Socio-Economic Rights and Accountability Project -SERAP has sued all the state governors in the country over what it reported was their nonchalant attitude towards the education of indigent children in Nigeria.
The organization had earlier sued President Muhammadu Buhari for allowing the industrial action embarked upon by the Academic Staff Union of Universities to be prolonged. The organization has reported that the APC-led administration had displayed a lack of interest in the education of poor children which has resulted in the shutting down of polytechnics and colleges of education in the country.
In a tweet on its verified Twitter handle on Sunday, SERAP accused all the state governors in the country of wastage by paying 40 million naira as pensions to all former governors. It further went on to stress that the extravagant step resulted in the shortage of funds currently undermining the smooth running of public education in the country.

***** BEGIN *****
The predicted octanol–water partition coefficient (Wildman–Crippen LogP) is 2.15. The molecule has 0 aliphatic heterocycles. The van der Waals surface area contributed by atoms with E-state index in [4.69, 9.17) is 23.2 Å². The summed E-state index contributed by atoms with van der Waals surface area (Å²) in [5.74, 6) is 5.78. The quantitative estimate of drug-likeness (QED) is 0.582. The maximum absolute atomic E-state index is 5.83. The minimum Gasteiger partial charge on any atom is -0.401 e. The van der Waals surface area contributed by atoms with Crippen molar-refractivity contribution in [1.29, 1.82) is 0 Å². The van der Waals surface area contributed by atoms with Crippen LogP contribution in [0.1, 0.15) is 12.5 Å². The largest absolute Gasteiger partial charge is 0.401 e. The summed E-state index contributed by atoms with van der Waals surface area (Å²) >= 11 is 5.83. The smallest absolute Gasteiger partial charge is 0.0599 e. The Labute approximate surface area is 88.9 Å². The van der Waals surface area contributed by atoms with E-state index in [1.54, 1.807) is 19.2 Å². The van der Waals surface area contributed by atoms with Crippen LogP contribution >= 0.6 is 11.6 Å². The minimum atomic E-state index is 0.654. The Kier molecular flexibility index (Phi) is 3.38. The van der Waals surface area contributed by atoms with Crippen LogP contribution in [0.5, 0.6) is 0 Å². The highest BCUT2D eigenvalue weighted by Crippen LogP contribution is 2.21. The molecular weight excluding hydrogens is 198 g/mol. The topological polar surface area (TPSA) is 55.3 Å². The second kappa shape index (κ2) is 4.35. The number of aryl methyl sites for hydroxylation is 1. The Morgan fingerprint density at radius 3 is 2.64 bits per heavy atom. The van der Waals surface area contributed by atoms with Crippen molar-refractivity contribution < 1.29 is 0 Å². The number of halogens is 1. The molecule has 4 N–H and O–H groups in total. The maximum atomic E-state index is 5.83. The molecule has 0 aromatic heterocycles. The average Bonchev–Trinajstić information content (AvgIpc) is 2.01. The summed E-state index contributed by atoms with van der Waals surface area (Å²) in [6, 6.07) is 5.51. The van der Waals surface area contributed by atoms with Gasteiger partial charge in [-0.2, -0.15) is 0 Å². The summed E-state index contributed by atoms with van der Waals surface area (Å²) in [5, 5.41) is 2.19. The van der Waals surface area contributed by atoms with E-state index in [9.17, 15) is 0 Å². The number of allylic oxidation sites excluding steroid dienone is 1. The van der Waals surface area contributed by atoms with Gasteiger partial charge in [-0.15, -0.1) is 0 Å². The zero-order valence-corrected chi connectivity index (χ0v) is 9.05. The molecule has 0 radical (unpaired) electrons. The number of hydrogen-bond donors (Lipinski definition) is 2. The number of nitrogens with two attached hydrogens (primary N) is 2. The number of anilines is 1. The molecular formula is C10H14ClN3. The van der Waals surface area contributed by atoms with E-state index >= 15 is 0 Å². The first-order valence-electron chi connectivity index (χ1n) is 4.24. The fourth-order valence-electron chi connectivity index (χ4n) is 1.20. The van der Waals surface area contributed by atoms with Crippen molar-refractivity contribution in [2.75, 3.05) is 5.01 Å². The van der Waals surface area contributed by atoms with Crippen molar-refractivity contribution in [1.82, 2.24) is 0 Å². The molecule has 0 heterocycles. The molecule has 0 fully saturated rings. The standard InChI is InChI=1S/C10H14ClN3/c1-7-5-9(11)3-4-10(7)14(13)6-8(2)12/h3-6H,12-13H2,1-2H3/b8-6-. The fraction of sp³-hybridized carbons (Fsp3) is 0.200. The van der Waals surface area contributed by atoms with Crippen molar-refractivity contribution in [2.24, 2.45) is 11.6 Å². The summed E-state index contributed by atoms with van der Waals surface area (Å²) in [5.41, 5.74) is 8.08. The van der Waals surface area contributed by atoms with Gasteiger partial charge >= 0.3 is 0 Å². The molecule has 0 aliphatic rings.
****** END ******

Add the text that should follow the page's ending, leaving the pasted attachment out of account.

In the suit number FHC/L/CS/1120/2022 filed last week at the Federal High Court in Lagos state, SERAP is seeking “an order of mandamus to direct and compel all the state governors in the country to pay the counterpart funds that would enable poor Nigerian children to enjoy access to quality basic education in their different states.”
SERAP is additionally seeking “an order of mandamus to direct and compel the 36 state governors to put in place mechanisms for transparency and accountability in the spending of any accessed matching grants from UBEC”.
The organization stated, “Paying the counterpart funds for basic education in a lot of states would be a huge step forward for children’s rights, and ensure the rights and well-being of all children, irrespective of their socio-economic backgrounds.”
The organization is also arguing, “The report by UBEC that a lot of states have failed to access N51.6bn of matching grants suggests that these states are doing very little to nothing for poor children. It also explains why the number of out-of-school children in Nigeria has continued to rise. The number is currently over 13 million.”